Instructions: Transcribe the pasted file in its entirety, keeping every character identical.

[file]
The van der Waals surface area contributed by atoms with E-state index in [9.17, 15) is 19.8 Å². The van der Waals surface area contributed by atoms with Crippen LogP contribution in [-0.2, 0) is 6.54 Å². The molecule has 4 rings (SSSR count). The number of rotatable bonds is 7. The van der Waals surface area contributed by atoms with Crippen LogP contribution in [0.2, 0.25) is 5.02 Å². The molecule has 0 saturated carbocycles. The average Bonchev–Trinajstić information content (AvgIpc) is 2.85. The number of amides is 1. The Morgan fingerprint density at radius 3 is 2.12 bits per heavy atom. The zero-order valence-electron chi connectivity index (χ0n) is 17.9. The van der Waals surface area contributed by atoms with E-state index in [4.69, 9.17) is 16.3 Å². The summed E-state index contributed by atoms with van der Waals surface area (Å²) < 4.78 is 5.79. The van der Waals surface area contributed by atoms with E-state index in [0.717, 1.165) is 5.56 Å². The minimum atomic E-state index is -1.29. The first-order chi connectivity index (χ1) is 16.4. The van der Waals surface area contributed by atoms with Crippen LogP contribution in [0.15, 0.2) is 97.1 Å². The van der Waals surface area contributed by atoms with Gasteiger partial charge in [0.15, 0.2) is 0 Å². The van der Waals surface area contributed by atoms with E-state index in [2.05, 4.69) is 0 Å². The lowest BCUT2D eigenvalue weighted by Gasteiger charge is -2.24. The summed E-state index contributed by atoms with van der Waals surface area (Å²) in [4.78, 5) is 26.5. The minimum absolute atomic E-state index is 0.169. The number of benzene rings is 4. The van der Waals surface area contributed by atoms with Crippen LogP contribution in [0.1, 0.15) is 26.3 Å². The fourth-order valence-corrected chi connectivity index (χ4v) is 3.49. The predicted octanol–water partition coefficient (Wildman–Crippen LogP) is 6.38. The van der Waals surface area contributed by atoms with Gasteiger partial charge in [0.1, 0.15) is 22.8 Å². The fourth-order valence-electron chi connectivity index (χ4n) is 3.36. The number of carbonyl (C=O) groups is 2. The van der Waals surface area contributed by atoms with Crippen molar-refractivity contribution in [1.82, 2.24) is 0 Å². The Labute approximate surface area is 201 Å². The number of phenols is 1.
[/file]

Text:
The van der Waals surface area contributed by atoms with E-state index in [9.17, 15) is 19.8 Å². The van der Waals surface area contributed by atoms with Crippen LogP contribution in [-0.2, 0) is 6.54 Å². The molecule has 4 rings (SSSR count). The number of rotatable bonds is 7. The van der Waals surface area contributed by atoms with Crippen LogP contribution in [0.2, 0.25) is 5.02 Å². The molecule has 0 saturated carbocycles. The average Bonchev–Trinajstić information content (AvgIpc) is 2.85. The number of amides is 1. The Morgan fingerprint density at radius 3 is 2.12 bits per heavy atom. The zero-order valence-electron chi connectivity index (χ0n) is 17.9. The van der Waals surface area contributed by atoms with E-state index in [4.69, 9.17) is 16.3 Å². The summed E-state index contributed by atoms with van der Waals surface area (Å²) < 4.78 is 5.79. The van der Waals surface area contributed by atoms with E-state index in [0.717, 1.165) is 5.56 Å². The minimum atomic E-state index is -1.29. The first-order chi connectivity index (χ1) is 16.4. The van der Waals surface area contributed by atoms with Crippen LogP contribution in [0.15, 0.2) is 97.1 Å². The van der Waals surface area contributed by atoms with Gasteiger partial charge in [0.15, 0.2) is 0 Å². The van der Waals surface area contributed by atoms with E-state index in [2.05, 4.69) is 0 Å². The lowest BCUT2D eigenvalue weighted by Gasteiger charge is -2.24. The summed E-state index contributed by atoms with van der Waals surface area (Å²) in [4.78, 5) is 26.5. The minimum absolute atomic E-state index is 0.169. The number of benzene rings is 4. The van der Waals surface area contributed by atoms with Crippen LogP contribution in [0.1, 0.15) is 26.3 Å². The fourth-order valence-corrected chi connectivity index (χ4v) is 3.49. The predicted octanol–water partition coefficient (Wildman–Crippen LogP) is 6.38. The van der Waals surface area contributed by atoms with Gasteiger partial charge in [0.1, 0.15) is 22.8 Å². The fourth-order valence-electron chi connectivity index (χ4n) is 3.36. The number of carbonyl (C=O) groups is 2. The van der Waals surface area contributed by atoms with Crippen molar-refractivity contribution in [1.82, 2.24) is 0 Å². The Labute approximate surface area is 201 Å². The number of phenols is 1.